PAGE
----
Within the E. coli genome, there is the naturally occurring toxin-antitoxin system whose production is altered in response to various types of stress. In layman’s terms, a toxin-antitoxin system consists of two genes: one coding for the toxin, or “poison”, and one coding for the antitoxin, or “antidote”.
There are three different types of toxin/antitoxin systems, all with different products effectively committing apoptosis. A general overview of all types are listed below.
Type 1: Inhibition takes place when the antitoxin RNA binds to the complementary toxin mRNA. If there is not enough antitoxin RNA being transcribed, toxin proteins will be produced, inducing toxicity through cell membrane damage. Toxin RNA has a half life of ~20 minutes, while antitoxin RNA has a half life of ~30 seconds.
Type 2: both genes code for separate proteins, which bind to each other in a normal, unstressed state. While undergoing stressful conditions, the production of antitoxins will drastically decrease, allowing the toxin protein to act as a pseudo-RNAase, cleaving mRNA.
Type 3: The most recently discovered, inhibition of this toxin requires the interplay between a toxin protein and an antitoxin RNA gene. There is only one example of this system so far - the ToxIN system from the bacterial plant pathogen Erwinia carotovora.
For our purposes (tuning population ratios of symbiotic strains), Type 2 systems were determined to be ideal, since they have the greatest chance of longevity/sustainability as proteins, rather than RNA strands. There are also at least thirty-three toxin-antitoxin pairs in E. coli alone, giving us a greater selection to work with in our project.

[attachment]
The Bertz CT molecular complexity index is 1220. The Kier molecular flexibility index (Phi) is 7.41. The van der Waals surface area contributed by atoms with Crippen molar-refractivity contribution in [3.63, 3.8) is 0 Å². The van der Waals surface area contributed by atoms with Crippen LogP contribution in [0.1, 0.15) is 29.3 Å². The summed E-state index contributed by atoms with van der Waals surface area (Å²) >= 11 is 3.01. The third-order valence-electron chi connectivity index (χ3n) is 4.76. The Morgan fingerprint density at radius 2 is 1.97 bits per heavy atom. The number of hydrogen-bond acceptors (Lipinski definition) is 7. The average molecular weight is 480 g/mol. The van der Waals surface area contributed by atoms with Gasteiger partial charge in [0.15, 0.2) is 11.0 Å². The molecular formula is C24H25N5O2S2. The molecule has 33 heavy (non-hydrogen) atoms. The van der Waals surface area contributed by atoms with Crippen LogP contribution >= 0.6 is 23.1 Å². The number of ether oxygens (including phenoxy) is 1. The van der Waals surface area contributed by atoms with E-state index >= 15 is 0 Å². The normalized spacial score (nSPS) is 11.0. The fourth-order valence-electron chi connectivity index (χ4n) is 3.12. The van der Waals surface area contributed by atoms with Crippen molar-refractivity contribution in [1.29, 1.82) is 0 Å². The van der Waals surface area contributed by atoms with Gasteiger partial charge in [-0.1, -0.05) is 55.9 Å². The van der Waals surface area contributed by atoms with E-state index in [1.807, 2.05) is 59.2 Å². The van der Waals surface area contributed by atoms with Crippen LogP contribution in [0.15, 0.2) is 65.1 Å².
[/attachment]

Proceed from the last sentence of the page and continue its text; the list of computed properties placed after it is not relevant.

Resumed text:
In a Type 2 system (diagrammed above), the antitoxin gene is usually upstream of the toxin gene, and the antitoxin is usually the more unstable of the two, degrading much more rapidly than the toxin. As this is the case, antitoxin proteins are produced in a much larger quantity in order to counteract the toxin. Antitoxin and toxin pairs are coded into proteins and bind to each other to prevent an accumulation of toxin. In stressful situations – when there is DNA damage, drastic change in temperature, or lack of nutrients – stress-induced proteases cleave antitoxins and leave the toxins to cleave the mRNA strands.
In order for us to work on our project, we had to pick a few toxin-antitoxin pairs to work with. We chose MazE/MazF, RelB/RelE, and YefM/YoeB based on the size of the antitoxin (~95-115 aa). Each pair is classified under the Type 2 category.
How could Toxin/Antitoxin pairs be used to tune or regulate strain ratios in E. coli?
Although toxin-antitoxin pairs usually function within one cell, we propose to use the system as a way of controlling ratios of two different cells (almost like a kill switch, but perhaps the antitoxin could be a "life switch"). So, instead of using amino acids to feed cells and allow them to survive, we could feed cells varying amounts of a toxin or antitoxin to determine their presence in a co-culture.
We designed primers and PCR'd each individual gene off of the E. coli genome and used Seamless Cloning (Life Technologies) to insert the gene into the plasmid we were using: pCDFDuet (Novagen). We then transformed each plasmid into E. coli, grew them up, and performed experiments to see if:
the expression of the individual toxin or antitoxin had an effect on growth
the toxin or antitoxin could be leaked into the media
a strain producing antitoxin could affect the growth of a strain producing toxin (or vice versa)